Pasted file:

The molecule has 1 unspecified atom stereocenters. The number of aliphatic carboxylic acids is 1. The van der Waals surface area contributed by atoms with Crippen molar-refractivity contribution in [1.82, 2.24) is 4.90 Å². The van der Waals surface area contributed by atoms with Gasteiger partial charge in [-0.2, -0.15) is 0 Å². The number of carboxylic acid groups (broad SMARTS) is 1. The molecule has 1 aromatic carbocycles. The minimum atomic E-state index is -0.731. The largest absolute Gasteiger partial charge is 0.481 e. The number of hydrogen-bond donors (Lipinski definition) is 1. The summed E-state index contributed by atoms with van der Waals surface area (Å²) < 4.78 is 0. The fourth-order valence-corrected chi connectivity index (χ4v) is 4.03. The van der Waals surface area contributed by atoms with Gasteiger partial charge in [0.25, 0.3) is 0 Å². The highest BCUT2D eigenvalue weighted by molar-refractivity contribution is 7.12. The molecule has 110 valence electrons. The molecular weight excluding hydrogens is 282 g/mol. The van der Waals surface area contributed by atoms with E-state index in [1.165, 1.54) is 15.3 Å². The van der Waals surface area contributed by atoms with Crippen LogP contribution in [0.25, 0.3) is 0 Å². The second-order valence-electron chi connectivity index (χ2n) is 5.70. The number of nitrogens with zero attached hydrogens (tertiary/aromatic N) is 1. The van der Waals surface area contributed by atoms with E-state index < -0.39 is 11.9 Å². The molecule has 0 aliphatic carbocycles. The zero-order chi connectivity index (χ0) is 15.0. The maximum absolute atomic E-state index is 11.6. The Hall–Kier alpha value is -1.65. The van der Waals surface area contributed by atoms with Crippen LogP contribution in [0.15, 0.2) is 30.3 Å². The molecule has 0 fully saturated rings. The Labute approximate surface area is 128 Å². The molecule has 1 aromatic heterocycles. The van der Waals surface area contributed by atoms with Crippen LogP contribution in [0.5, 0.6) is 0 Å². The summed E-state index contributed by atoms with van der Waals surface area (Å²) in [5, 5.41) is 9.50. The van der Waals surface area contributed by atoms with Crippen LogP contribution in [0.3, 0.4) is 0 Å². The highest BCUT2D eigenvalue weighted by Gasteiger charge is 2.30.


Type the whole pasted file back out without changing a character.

The molecule has 1 unspecified atom stereocenters. The number of aliphatic carboxylic acids is 1. The van der Waals surface area contributed by atoms with Crippen molar-refractivity contribution in [1.82, 2.24) is 4.90 Å². The van der Waals surface area contributed by atoms with Gasteiger partial charge in [-0.2, -0.15) is 0 Å². The number of carboxylic acid groups (broad SMARTS) is 1. The molecule has 1 aromatic carbocycles. The minimum atomic E-state index is -0.731. The largest absolute Gasteiger partial charge is 0.481 e. The number of hydrogen-bond donors (Lipinski definition) is 1. The summed E-state index contributed by atoms with van der Waals surface area (Å²) < 4.78 is 0. The fourth-order valence-corrected chi connectivity index (χ4v) is 4.03. The van der Waals surface area contributed by atoms with Gasteiger partial charge in [0.25, 0.3) is 0 Å². The highest BCUT2D eigenvalue weighted by molar-refractivity contribution is 7.12. The molecule has 110 valence electrons. The molecular weight excluding hydrogens is 282 g/mol. The van der Waals surface area contributed by atoms with E-state index in [1.165, 1.54) is 15.3 Å². The van der Waals surface area contributed by atoms with Crippen LogP contribution in [0.25, 0.3) is 0 Å². The second-order valence-electron chi connectivity index (χ2n) is 5.70. The number of nitrogens with zero attached hydrogens (tertiary/aromatic N) is 1. The van der Waals surface area contributed by atoms with E-state index < -0.39 is 11.9 Å². The molecule has 0 aliphatic carbocycles. The zero-order chi connectivity index (χ0) is 15.0. The maximum absolute atomic E-state index is 11.6. The Hall–Kier alpha value is -1.65. The van der Waals surface area contributed by atoms with Crippen LogP contribution in [0.15, 0.2) is 30.3 Å². The molecule has 0 fully saturated rings. The Labute approximate surface area is 128 Å². The molecule has 1 aromatic heterocycles. The van der Waals surface area contributed by atoms with Crippen LogP contribution in [0.5, 0.6) is 0 Å². The summed E-state index contributed by atoms with van der Waals surface area (Å²) in [5, 5.41) is 9.50. The van der Waals surface area contributed by atoms with Crippen LogP contribution in [0.3, 0.4) is 0 Å². The highest BCUT2D eigenvalue weighted by Gasteiger charge is 2.30.